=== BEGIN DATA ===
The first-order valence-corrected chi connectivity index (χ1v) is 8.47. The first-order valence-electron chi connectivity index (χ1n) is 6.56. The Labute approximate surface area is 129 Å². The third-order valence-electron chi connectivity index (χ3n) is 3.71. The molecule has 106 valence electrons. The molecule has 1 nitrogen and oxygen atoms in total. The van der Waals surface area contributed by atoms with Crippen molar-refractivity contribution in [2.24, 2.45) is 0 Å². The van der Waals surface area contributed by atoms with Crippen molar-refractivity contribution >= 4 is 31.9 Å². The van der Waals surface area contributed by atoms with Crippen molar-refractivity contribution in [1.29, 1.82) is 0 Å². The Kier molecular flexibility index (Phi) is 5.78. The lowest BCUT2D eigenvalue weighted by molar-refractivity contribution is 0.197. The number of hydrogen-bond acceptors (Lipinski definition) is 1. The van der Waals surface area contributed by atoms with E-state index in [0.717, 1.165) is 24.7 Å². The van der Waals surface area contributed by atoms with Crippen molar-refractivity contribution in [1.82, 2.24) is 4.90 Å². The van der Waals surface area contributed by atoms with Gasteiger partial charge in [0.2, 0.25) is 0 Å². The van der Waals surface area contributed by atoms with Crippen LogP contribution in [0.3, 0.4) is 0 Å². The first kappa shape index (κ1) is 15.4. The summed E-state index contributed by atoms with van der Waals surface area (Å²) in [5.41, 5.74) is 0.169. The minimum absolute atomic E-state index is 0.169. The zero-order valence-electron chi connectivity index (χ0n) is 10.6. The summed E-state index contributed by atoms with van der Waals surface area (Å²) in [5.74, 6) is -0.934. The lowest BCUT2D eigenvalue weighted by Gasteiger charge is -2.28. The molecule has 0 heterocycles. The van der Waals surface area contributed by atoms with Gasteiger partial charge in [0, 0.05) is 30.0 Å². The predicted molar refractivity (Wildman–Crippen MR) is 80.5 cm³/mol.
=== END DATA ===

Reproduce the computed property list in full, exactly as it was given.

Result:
The first-order valence-corrected chi connectivity index (χ1v) is 8.47. The first-order valence-electron chi connectivity index (χ1n) is 6.56. The Labute approximate surface area is 129 Å². The third-order valence-electron chi connectivity index (χ3n) is 3.71. The molecule has 106 valence electrons. The molecule has 1 nitrogen and oxygen atoms in total. The van der Waals surface area contributed by atoms with Crippen molar-refractivity contribution in [2.24, 2.45) is 0 Å². The van der Waals surface area contributed by atoms with Crippen molar-refractivity contribution >= 4 is 31.9 Å². The van der Waals surface area contributed by atoms with Crippen molar-refractivity contribution in [1.29, 1.82) is 0 Å². The Kier molecular flexibility index (Phi) is 5.78. The lowest BCUT2D eigenvalue weighted by molar-refractivity contribution is 0.197. The number of hydrogen-bond acceptors (Lipinski definition) is 1. The van der Waals surface area contributed by atoms with E-state index in [0.717, 1.165) is 24.7 Å². The van der Waals surface area contributed by atoms with Crippen molar-refractivity contribution in [1.82, 2.24) is 4.90 Å². The van der Waals surface area contributed by atoms with Gasteiger partial charge in [0.2, 0.25) is 0 Å². The van der Waals surface area contributed by atoms with Crippen LogP contribution in [0.3, 0.4) is 0 Å². The first kappa shape index (κ1) is 15.4. The summed E-state index contributed by atoms with van der Waals surface area (Å²) in [5.41, 5.74) is 0.169. The minimum absolute atomic E-state index is 0.169. The zero-order valence-electron chi connectivity index (χ0n) is 10.6. The summed E-state index contributed by atoms with van der Waals surface area (Å²) in [5.74, 6) is -0.934. The lowest BCUT2D eigenvalue weighted by Gasteiger charge is -2.28. The molecule has 0 heterocycles. The van der Waals surface area contributed by atoms with Gasteiger partial charge in [0, 0.05) is 30.0 Å². The predicted molar refractivity (Wildman–Crippen MR) is 80.5 cm³/mol.